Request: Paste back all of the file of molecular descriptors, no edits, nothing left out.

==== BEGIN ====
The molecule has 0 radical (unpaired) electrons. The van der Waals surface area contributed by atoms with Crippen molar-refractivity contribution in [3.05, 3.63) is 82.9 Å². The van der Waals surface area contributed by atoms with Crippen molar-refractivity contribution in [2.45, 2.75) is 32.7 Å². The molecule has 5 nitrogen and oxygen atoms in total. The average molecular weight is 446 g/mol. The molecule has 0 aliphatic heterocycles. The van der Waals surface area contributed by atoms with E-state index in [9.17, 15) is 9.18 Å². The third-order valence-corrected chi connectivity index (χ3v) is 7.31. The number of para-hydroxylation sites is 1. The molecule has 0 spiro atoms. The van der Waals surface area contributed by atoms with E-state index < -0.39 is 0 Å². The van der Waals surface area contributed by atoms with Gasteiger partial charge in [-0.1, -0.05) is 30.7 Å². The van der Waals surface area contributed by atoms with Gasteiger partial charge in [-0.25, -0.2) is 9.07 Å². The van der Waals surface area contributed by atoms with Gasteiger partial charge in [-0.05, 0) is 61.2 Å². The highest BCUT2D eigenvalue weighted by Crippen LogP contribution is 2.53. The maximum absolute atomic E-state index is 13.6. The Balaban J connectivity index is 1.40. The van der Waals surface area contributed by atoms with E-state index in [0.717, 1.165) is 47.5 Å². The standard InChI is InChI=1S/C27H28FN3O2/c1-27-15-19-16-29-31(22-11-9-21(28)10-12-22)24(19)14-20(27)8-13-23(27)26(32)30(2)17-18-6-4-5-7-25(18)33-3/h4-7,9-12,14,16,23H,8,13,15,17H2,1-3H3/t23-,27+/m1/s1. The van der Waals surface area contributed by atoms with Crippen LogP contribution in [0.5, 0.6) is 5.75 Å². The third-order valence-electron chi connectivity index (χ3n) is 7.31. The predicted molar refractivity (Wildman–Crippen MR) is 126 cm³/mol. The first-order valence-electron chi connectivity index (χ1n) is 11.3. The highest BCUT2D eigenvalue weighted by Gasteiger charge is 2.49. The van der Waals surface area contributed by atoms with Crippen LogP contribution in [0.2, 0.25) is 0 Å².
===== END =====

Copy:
The molecule has 0 radical (unpaired) electrons. The van der Waals surface area contributed by atoms with Crippen molar-refractivity contribution in [3.05, 3.63) is 82.9 Å². The van der Waals surface area contributed by atoms with Crippen molar-refractivity contribution in [2.45, 2.75) is 32.7 Å². The molecule has 5 nitrogen and oxygen atoms in total. The average molecular weight is 446 g/mol. The molecule has 0 aliphatic heterocycles. The van der Waals surface area contributed by atoms with E-state index in [9.17, 15) is 9.18 Å². The third-order valence-corrected chi connectivity index (χ3v) is 7.31. The number of para-hydroxylation sites is 1. The molecule has 0 spiro atoms. The van der Waals surface area contributed by atoms with E-state index < -0.39 is 0 Å². The van der Waals surface area contributed by atoms with Gasteiger partial charge in [-0.1, -0.05) is 30.7 Å². The van der Waals surface area contributed by atoms with Gasteiger partial charge in [-0.25, -0.2) is 9.07 Å². The van der Waals surface area contributed by atoms with Gasteiger partial charge in [-0.05, 0) is 61.2 Å². The highest BCUT2D eigenvalue weighted by Crippen LogP contribution is 2.53. The maximum absolute atomic E-state index is 13.6. The Balaban J connectivity index is 1.40. The van der Waals surface area contributed by atoms with E-state index in [0.717, 1.165) is 47.5 Å². The standard InChI is InChI=1S/C27H28FN3O2/c1-27-15-19-16-29-31(22-11-9-21(28)10-12-22)24(19)14-20(27)8-13-23(27)26(32)30(2)17-18-6-4-5-7-25(18)33-3/h4-7,9-12,14,16,23H,8,13,15,17H2,1-3H3/t23-,27+/m1/s1. The van der Waals surface area contributed by atoms with Crippen LogP contribution in [0.5, 0.6) is 5.75 Å². The third-order valence-electron chi connectivity index (χ3n) is 7.31. The predicted molar refractivity (Wildman–Crippen MR) is 126 cm³/mol. The first-order valence-electron chi connectivity index (χ1n) is 11.3. The highest BCUT2D eigenvalue weighted by Gasteiger charge is 2.49. The van der Waals surface area contributed by atoms with Crippen LogP contribution in [0.2, 0.25) is 0 Å².